Although distinct patterns of long-distance exchange are attested to as early as the Bronze Age when, for example, lapis lazuli was exported by land and sea from the Indus Valley to the Near East, textual and archaeological research points to the turn of the Common Era as the period when the first institutionalized networks of maritime trade connecting what is now Europe to Africa and Asia were developed, concomitant with existing overland routes. These networks were defined by increased levels of interaction alongside the exchange of goods and ideas.

As scholars continue to explore and uncover particularities of the Eurasian networks, evidence suggests there is a need to reconfigure the monolithically imagined Silk Roads into smaller fragmented webs of economic, political and cultural exchanges, to locate those networks in time and space, and to study them as functioning both independently and interdependently.

This conference will highlight recent archaeological and historical research on some of the networks that operated across and around the Indian Ocean, and focus on the spatial configurations specific to maritime trade and the transformations of cultural and material artifacts as a result of those exchanges.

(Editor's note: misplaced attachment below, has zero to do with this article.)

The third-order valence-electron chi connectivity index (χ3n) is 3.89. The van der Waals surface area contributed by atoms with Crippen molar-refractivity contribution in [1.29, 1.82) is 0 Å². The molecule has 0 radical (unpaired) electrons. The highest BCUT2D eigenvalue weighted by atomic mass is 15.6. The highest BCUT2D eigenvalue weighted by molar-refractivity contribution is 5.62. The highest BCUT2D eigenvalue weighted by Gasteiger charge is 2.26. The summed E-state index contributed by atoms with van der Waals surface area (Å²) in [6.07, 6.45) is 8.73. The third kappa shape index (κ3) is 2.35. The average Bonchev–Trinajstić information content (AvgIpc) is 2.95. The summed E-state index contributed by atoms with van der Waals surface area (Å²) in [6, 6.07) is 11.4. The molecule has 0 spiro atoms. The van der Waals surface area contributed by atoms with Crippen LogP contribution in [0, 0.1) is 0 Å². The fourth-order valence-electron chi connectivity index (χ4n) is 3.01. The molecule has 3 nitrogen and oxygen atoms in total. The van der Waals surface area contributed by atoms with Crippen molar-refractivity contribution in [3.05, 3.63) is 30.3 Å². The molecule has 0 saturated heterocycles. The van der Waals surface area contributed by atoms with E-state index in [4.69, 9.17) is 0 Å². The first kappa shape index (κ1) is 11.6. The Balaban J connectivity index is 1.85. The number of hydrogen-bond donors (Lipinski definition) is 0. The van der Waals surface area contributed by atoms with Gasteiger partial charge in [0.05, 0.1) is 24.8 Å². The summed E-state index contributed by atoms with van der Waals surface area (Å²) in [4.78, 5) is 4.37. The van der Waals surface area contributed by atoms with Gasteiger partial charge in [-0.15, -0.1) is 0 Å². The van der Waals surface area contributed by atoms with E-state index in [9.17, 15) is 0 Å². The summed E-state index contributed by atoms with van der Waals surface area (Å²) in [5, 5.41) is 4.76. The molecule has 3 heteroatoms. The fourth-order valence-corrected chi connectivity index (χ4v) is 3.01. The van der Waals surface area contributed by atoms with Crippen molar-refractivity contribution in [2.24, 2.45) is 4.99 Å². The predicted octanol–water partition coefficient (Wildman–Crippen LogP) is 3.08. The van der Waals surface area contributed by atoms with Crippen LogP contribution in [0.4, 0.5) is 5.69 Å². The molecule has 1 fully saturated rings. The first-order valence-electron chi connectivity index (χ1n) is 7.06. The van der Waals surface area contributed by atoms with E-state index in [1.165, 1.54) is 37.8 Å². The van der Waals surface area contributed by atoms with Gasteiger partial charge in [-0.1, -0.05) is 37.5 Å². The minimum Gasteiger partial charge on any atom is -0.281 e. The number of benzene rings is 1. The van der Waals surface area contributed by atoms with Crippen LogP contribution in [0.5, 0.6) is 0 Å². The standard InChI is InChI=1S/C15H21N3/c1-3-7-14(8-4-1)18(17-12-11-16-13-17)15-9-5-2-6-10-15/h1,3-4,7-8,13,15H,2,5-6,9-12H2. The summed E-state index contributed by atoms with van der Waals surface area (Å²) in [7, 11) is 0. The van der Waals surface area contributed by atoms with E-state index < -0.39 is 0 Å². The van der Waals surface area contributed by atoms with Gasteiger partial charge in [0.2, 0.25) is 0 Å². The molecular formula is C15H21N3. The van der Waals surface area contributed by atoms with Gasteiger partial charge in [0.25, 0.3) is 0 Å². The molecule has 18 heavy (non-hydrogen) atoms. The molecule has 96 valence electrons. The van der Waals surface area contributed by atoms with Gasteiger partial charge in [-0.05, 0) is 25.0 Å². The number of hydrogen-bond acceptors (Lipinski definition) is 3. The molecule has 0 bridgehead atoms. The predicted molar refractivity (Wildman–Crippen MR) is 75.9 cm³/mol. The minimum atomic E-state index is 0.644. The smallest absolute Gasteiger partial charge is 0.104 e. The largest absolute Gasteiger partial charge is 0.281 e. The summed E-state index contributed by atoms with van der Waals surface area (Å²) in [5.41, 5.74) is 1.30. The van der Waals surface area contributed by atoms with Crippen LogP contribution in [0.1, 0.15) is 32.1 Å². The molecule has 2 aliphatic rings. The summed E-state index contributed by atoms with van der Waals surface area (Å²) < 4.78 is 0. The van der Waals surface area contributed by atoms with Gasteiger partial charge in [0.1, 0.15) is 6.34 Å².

You can download the program here

May 4 | 9:30am - 12:00pm
Spaces, Places, and Things: Spatiality in early Indian Ocean exchange
Eivind Heldaas Seland, University of Bergen

Berenike's Role in the Ancient Maritime Silk Road Based on Results of Recent Excavations
Steven Sidebotham, University of Delaware

Ancient Ties between China and East Africa
Chapurukha Kusimba, American University

May 4 | 2:00pm - 4:30pm
Networks of Trade in the Indian Ocean: Spatial analysis in exchanged goods and cultural appropriation
Ariane de Saxcé, CNRS

Roman Glass in Asia: Where, When and Why
James Lankton, UCL

Indian Ocean Trade through Buddhist Iconographies
Osmund Bopearachchi, CNRS/UC Berkeley

May 5 | 9:30am - 12:30pm
Voyage and shipbuilding during the Maritime Silk Route's period
Jun Kimura, Tokai University

Reconstructing Demographics, Social Hierarchies and Ethnicity in Early Second-Millennium AD Port-Cities in the Malacca Straits Region
Derek Heng, Northern Arizona University

Theorizing Maritime Space through Premodern Sino-Islamic Connections
Hyunhee Park, John Jay College of Criminal Justice


Thursday, March 8, 2018, 5pm
Migrants, Monks, and Monasteries: Toward a History of South China Sea Buddhism
Jack Meng-Tat Chia, University of California, Berkeley/National University of Singapore
180 Doe Memorial Library

The event is co-sponsored by the Tang Center for Silk Road Studies and the Center for Buddhist Studies